What is a Commercial Lease?

A commercial lease is a legally binding contract between a property owner (landlord) and a business entity (tenant) regarding the occupation of commercial property to be used by the tenant to conduct a business. A lease sets out the rights and responsibilities of each party and outlines the agreed terms and conditions of the arrangement. The agreement should be in writing and include provision to protect the parties if there is a dispute.

Disputes under commercial leases often arise because the agreement has not been adequately prepared or the parties are unclear about their rights and obligations. Disputes could involve unpaid rent and/or service charges, damage, or a possession claim for not vacating the property on time after the lease has concluded or has been forfeited or terminated.

Typical provisions of a Commercial Lease

A lease should include a description of the property, usually the address and legal description of the premises and its intended use, including opening hours, parking rules and use of amenities, as relevant.

The lease will state the term – the length of the lease, which may be fixed, a specified number of weeks, months or years, or periodic. The consideration including the deposit and the rent, which is usually paid monthly, payment of service charges and rights of forfeiture/termination for each party should also be included.

The lease should also set out subletting or assigning rights, who is responsible for repairs, and for insuring the property and contents.


If the lease has not reached its conclusion, the landlord can only end it if the tenant has failed to pay the rent or has not fulfilled any other part of its obligations under the lease. The lessor should either negotiate with the lessee for them to pay the rent or remedy the issue. Alternatively, they could serve a Notice to Quit on the lessee giving them a specified amount of time to vacate the property. The time to vacate upon a notice being served, should have been included in the lease. If it has not, then the notice period given must be 40 days or more if the lease term is over 4 months. If the lease term is less than 4 months the notice must give at least 28 day’s notice. If the tenant does not vacate then the lessor can commence possession proceedings in the County Court.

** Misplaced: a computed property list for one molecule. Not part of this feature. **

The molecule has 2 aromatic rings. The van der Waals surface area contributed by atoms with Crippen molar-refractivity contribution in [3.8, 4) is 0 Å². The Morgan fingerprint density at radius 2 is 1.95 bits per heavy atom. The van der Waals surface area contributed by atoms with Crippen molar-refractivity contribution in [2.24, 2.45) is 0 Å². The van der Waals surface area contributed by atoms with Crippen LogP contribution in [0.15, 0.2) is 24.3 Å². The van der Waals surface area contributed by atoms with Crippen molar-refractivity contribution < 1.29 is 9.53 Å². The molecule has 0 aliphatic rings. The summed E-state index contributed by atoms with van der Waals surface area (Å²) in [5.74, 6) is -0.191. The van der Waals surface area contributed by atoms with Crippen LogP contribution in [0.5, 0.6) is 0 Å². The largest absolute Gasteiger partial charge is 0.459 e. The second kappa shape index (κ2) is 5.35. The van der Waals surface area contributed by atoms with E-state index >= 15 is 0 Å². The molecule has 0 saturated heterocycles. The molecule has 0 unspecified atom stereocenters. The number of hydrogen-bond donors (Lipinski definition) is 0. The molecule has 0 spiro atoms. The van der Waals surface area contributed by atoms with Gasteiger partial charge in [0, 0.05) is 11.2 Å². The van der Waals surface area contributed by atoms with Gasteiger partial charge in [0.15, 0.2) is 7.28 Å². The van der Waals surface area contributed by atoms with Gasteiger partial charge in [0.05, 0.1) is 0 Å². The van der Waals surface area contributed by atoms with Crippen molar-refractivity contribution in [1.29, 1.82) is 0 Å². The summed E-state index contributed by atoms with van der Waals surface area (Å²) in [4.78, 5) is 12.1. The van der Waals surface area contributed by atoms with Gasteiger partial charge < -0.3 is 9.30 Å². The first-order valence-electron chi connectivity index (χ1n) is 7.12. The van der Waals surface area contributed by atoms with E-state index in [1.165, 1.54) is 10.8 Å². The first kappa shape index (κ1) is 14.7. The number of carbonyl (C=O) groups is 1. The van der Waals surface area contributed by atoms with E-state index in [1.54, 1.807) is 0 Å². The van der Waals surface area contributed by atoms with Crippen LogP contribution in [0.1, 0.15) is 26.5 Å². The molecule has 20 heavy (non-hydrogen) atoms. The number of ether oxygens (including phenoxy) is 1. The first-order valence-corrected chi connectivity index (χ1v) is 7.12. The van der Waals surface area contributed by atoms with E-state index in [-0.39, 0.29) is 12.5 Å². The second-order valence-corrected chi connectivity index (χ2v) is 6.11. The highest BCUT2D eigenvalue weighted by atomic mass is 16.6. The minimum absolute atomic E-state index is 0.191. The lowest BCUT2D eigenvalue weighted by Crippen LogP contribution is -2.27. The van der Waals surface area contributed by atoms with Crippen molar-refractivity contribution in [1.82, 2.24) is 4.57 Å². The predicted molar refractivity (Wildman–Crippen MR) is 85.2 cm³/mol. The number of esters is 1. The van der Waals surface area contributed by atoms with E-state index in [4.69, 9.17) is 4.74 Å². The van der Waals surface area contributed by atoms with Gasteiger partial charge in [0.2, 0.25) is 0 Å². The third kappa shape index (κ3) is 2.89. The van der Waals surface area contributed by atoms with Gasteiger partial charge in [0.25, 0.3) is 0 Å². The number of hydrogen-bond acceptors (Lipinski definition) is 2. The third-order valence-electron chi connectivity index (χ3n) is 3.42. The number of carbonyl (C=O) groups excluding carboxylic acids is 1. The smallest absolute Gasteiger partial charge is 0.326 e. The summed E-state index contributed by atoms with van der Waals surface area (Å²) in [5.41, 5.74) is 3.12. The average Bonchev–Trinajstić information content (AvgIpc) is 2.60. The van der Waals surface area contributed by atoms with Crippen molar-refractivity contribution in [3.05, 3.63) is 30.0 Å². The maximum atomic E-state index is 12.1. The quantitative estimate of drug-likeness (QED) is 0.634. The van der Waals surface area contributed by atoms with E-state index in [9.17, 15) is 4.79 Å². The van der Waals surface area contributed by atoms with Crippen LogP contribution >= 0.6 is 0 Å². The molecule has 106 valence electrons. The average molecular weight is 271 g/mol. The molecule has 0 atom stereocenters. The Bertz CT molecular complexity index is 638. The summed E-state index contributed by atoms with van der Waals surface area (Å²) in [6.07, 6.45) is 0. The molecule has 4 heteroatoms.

An initial inspection should be carried out by both parties to agree on the state of the premises at the outset, and then negotiate any work required and determine who should carry out that work. Any agreement reached should be contained in the lease.

Types of Commercial Lease:

  • Percentage Lease

A percentage lease is a lease under which the lessee pays an agreed rent every month and then pays a percentage of their profits. This can be advantageous for a lessee, particularly when starting out, as the lessee does not have to pay the percentage if they have not made a profit. The lessor benefits from this when the business is doing well and must trust that the lessee is transparent in the information and receipts provided. It is best for both parties to agree on a nominated accountant to deal with the receipts on sales and calculate the profit upon which to base the percentage payable.

  • Gross Lease

A gross lease means that the lessee usually makes one payment to the lessor which could include everything payable under the lease, i.e., rent, service charges, utilities, repairs, insurance, tax etc. This type of lease is beneficial to both parties in that everything is incorporated into one payment. However, it may be that the repairs and utilities end up being more than expected. It really depends on each individual situation and costs should be carefully assessed at the outset so see if this type of lease is feasible.

  • Single Net Lease

A single net lease is one under which the lessee is obliged to pay for rent and property taxes.

  • Double Net Lease

A double net lease is one under which the lessee is obliged to pay for rent but also property taxes and insurance premiums.

  • Triple Net Lease

A triple net lease requires the lessee to pay all the expenses under the lease, including tax, insurance and maintenance.

Before parties enter into a commercial lease, they must ensure that their interests are protected and the provisions serve their individual needs and circumstances. Commercial leases can be complex, so it is invaluable to get advice from a solicitor.

If you need any assistance, contact one of our lawyers at [email protected] or call (023) 9225 9822 for expert legal advice.